SIBA’s survey of their membership during lockdown was based on a smallish sample of their members and didn’t use audited data, so I always thought (or rather hoped?) that their claim that, on average, SIBA member brewers’ sales were down 82% was overly pessimistic. Having looked at total market data and broken it down like this, I now suspect it’s pretty close to the mark.

Now lockdown is easing, things don’t look much better. It seems that, despite predictable media sensationalism about “Super Saturday”, only half of pubs have reopened so far. Those that did reopen are seeing trade pan out at half its normal level. 25% of pubs cannot open viably even with social distancing reduced to one metre. These are smaller pubs, particularly micropubs, which are more skewed towards ale and craft beer than the average pub.

To really rub salt into the wounds, smaller and wet-led pubs got nothing from the chancellor’s mini-budget that reduced VAT on food sales and incentivised eating out, but provided nothing to support beer.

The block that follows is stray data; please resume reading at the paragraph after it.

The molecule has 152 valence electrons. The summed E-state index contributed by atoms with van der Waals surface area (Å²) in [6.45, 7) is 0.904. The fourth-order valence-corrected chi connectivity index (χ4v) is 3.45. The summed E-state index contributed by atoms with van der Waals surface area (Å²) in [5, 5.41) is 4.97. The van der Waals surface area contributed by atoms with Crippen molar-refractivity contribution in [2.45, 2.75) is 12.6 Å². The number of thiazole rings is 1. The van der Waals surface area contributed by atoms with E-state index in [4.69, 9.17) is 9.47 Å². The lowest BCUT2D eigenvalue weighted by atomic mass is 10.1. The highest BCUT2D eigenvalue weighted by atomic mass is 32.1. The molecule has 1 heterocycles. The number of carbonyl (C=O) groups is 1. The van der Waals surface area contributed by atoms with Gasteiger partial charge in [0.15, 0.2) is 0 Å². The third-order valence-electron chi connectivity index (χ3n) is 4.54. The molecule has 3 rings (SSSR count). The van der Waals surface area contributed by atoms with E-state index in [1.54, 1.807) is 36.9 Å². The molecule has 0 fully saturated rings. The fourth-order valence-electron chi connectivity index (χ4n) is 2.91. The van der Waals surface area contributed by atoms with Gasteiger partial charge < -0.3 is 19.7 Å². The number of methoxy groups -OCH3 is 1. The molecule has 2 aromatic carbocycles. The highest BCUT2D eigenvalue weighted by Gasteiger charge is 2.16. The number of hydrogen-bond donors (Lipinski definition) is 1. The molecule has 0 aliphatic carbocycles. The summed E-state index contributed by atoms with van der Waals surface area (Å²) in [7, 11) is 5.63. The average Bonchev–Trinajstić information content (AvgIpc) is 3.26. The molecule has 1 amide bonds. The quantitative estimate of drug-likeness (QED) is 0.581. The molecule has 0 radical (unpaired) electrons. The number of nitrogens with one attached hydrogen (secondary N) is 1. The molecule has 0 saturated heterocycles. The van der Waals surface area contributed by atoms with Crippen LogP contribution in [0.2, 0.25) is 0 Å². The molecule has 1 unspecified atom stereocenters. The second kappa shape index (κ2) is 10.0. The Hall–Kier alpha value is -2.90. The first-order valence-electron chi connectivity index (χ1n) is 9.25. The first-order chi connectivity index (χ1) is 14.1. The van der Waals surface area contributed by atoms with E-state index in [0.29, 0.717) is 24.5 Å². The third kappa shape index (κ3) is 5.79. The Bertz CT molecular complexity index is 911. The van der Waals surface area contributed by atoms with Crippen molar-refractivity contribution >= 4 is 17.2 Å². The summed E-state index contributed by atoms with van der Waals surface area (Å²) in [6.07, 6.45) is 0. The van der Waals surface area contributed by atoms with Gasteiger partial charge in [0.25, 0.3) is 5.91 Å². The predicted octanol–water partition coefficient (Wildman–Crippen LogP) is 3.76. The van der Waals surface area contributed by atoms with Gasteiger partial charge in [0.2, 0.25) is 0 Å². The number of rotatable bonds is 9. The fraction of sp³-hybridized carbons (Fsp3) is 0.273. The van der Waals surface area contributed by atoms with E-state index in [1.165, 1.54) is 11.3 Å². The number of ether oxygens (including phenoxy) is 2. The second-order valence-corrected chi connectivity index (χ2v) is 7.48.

So please, if this upsets or concerns you, why not get online, or go to the pub if you feel safe doing so, and buy some beer from your local craft/cask ale brewer? They need our custom now more than ever.

For more detailed insight on the future of post-pandemic craft beer, with some light at the end of this long tunnel, check out this summary of my report on Craft Beer After Covid.

*For “before lockdown,” I’ve used figures for total beer sales for the calendar year to December 2019.

+ Calculated by working out total beer volumes March to May 2019 and comparing it with total beer volumes March to May 2020.

Data taken from BBPA sales audit.